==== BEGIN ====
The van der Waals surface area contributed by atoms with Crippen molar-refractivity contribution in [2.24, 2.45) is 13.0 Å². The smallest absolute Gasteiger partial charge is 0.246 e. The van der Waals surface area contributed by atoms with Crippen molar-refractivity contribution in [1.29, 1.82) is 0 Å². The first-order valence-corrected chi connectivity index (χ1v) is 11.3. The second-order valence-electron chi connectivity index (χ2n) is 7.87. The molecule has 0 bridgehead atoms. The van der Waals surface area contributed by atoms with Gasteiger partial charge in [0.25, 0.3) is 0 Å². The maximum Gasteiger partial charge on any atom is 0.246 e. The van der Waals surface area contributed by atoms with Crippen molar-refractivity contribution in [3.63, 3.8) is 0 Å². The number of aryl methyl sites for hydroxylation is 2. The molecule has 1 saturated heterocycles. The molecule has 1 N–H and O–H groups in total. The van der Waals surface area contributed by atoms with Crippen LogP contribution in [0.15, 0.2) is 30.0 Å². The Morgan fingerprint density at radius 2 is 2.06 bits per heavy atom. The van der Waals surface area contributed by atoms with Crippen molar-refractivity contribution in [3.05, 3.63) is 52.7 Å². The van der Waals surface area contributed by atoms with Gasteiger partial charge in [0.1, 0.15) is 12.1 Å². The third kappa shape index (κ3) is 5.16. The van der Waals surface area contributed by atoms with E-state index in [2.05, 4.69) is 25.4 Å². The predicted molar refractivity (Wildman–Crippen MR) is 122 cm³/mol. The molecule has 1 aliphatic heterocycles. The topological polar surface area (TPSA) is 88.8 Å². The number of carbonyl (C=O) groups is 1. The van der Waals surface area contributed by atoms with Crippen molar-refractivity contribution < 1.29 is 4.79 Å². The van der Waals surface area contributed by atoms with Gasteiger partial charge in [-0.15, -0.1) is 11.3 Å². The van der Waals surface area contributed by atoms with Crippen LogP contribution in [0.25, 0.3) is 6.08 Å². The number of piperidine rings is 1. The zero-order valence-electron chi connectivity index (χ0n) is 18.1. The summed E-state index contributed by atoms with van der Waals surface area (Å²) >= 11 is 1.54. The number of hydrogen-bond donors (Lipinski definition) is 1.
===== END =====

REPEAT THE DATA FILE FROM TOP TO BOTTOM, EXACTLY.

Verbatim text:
The van der Waals surface area contributed by atoms with Crippen molar-refractivity contribution in [2.24, 2.45) is 13.0 Å². The smallest absolute Gasteiger partial charge is 0.246 e. The van der Waals surface area contributed by atoms with Crippen molar-refractivity contribution in [1.29, 1.82) is 0 Å². The first-order valence-corrected chi connectivity index (χ1v) is 11.3. The second-order valence-electron chi connectivity index (χ2n) is 7.87. The molecule has 0 bridgehead atoms. The van der Waals surface area contributed by atoms with Gasteiger partial charge in [0.25, 0.3) is 0 Å². The maximum Gasteiger partial charge on any atom is 0.246 e. The van der Waals surface area contributed by atoms with Crippen molar-refractivity contribution in [3.63, 3.8) is 0 Å². The number of aryl methyl sites for hydroxylation is 2. The molecule has 1 saturated heterocycles. The molecule has 1 N–H and O–H groups in total. The van der Waals surface area contributed by atoms with Crippen LogP contribution in [0.15, 0.2) is 30.0 Å². The Morgan fingerprint density at radius 2 is 2.06 bits per heavy atom. The van der Waals surface area contributed by atoms with Crippen molar-refractivity contribution in [3.05, 3.63) is 52.7 Å². The van der Waals surface area contributed by atoms with Gasteiger partial charge in [0.1, 0.15) is 12.1 Å². The third kappa shape index (κ3) is 5.16. The van der Waals surface area contributed by atoms with E-state index in [2.05, 4.69) is 25.4 Å². The predicted molar refractivity (Wildman–Crippen MR) is 122 cm³/mol. The molecule has 1 aliphatic heterocycles. The topological polar surface area (TPSA) is 88.8 Å². The number of carbonyl (C=O) groups is 1. The van der Waals surface area contributed by atoms with Crippen molar-refractivity contribution < 1.29 is 4.79 Å². The van der Waals surface area contributed by atoms with Gasteiger partial charge in [-0.15, -0.1) is 11.3 Å². The van der Waals surface area contributed by atoms with Crippen LogP contribution in [0.25, 0.3) is 6.08 Å². The number of piperidine rings is 1. The zero-order valence-electron chi connectivity index (χ0n) is 18.1. The summed E-state index contributed by atoms with van der Waals surface area (Å²) >= 11 is 1.54. The number of hydrogen-bond donors (Lipinski definition) is 1.